U.S. government standoff had 'no winners,' Obama says
President says America will bounce back and remains bedrock of world economy
The U.S. government avoided default and unlocked its doors Thursday after 16 days, with President Barack Obama lambasting Republicans for the standoff he said had “no winners” and which damaged America’s credibility around the world.
The standoff between Democrats and Republicans "encouraged our enemies, it's emboldened our competitors and it's depressed our friends that look to us for steady leadership," Obama said during a White House news briefing just hours after signing a last-minute measure from Congress — a measure that adhered strictly to the original terms he had laid down some three weeks ago.
The deal allowed federal employees to return to work Thursday morning and headed off the threat the nation would default on its debts, at least for this year.
"There are no winners here," he said. "The American people are completely fed up with Washington."
The nation's credit rating was jeopardized, economic growth and hiring were slowed and federal workers were temporarily deprived of paycheques, Obama said, all because of "yet another self-inflicted crisis."
In hopes of averting another standoff when the just-passed measure runs out, Congress' four top budget writers met over breakfast to begin new budget talks. Obama urged them to put aside partisan differences and brinkmanship tactics to find common ground.
The deal, approved late Wednesday by Congress after being passed by the Senate, averted a default hours before the government reached its $16.7 trillion US debt limit. It also ended a government shutdown that had sent hundreds of thousands of federal workers off the job starting Oct. 1.
'We'll bounce back from this'
Obama also sought to ensure governments and investors around the world that the "full faith and credit of the United States remains unquestioned."
"We'll bounce back from this," Obama said. "We always do."
He called for three steps to a U.S. recovery from what he called the "manufactured crisis."
- A "balanced approach" during responsible budget talks in the coming weeks.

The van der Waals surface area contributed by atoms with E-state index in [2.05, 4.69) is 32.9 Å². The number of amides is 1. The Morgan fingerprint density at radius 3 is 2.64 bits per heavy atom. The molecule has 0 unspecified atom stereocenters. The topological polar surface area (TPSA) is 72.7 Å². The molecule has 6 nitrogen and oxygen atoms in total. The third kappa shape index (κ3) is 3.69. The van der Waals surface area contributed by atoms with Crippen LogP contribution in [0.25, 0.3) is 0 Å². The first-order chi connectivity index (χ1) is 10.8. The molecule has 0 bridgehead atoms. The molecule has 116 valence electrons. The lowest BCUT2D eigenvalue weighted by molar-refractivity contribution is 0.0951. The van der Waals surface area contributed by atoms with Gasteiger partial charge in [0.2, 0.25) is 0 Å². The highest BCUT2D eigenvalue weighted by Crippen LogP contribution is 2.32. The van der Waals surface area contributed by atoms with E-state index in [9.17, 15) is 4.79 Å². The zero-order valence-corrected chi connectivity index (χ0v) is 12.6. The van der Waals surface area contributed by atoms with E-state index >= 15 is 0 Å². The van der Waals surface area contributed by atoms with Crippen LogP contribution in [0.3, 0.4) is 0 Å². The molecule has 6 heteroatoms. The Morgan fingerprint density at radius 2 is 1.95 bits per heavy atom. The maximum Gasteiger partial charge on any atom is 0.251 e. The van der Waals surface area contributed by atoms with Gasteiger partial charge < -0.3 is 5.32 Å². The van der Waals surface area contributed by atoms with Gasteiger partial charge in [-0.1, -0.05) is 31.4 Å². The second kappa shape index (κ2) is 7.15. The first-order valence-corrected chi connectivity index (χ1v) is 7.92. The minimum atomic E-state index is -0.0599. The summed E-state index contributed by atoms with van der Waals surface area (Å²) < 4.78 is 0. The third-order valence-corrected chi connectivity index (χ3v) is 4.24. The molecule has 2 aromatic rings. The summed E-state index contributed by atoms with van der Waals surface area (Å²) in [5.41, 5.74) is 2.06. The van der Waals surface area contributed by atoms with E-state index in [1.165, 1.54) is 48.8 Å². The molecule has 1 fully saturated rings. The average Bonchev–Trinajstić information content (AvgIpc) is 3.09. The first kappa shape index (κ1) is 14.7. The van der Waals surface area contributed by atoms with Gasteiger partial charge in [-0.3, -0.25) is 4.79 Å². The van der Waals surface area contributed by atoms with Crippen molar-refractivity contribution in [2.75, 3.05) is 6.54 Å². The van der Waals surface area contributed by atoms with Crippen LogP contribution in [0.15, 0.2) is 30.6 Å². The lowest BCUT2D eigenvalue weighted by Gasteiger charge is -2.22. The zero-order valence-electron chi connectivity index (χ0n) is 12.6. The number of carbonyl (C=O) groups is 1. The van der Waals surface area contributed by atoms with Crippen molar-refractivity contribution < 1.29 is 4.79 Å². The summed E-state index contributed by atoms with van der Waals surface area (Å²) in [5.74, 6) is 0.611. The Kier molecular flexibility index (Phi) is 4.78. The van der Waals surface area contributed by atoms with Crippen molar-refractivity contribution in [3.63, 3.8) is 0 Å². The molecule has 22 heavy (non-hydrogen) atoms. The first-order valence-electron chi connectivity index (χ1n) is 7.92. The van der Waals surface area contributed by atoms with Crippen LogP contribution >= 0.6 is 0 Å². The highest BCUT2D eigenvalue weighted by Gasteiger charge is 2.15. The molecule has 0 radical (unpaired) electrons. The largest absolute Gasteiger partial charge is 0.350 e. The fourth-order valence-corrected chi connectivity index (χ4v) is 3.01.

- A fix for America's "broken immigration system" by the end of the year.
- A farm bill.
Obama said all three could be finished by the end of the year.
The president closed by thanking the government workers who had been furloughed during the shutdown. He said the shutdown helped show how important the government is in the lives of Americans. "So let's work together to make government work better instead of treating it like an enemy or purposely trying to make it work worse," he said.
Anxiety about the long-term
The deal was welcomed around the world, but anxiety persisted about America's long-term stability. The fiscal feud could resume as new deadlines in January and February near, though some political experts suggested Republicans might not be so eager for another fight after seeing the party's approval plummet to record lows.
The impasse, fought over government spending in general and Obama's new health care program in particular, had shuttered national parks and monuments, and mostly closed down agencies such as NASA and the Environmental Protection Agency. Critical functions of government went on as usual, but the closure and potential default weighed on the economy and spooked the financial markets. Standard & Poor's estimated the shutdown has taken $24 billion out of the economy.
Republican House of Representatives Speaker John Boehner said: "We fought the good fight. We just didn't win."
The shutdown began when Republicans tried unsuccessfully to use must-pass funding legislation to derail the president's landmark health-care law.
The bill reopens the government through Jan. 15 and permits the Treasury to borrow normally through Feb. 7 or perhaps longer.
With files from The Associated Press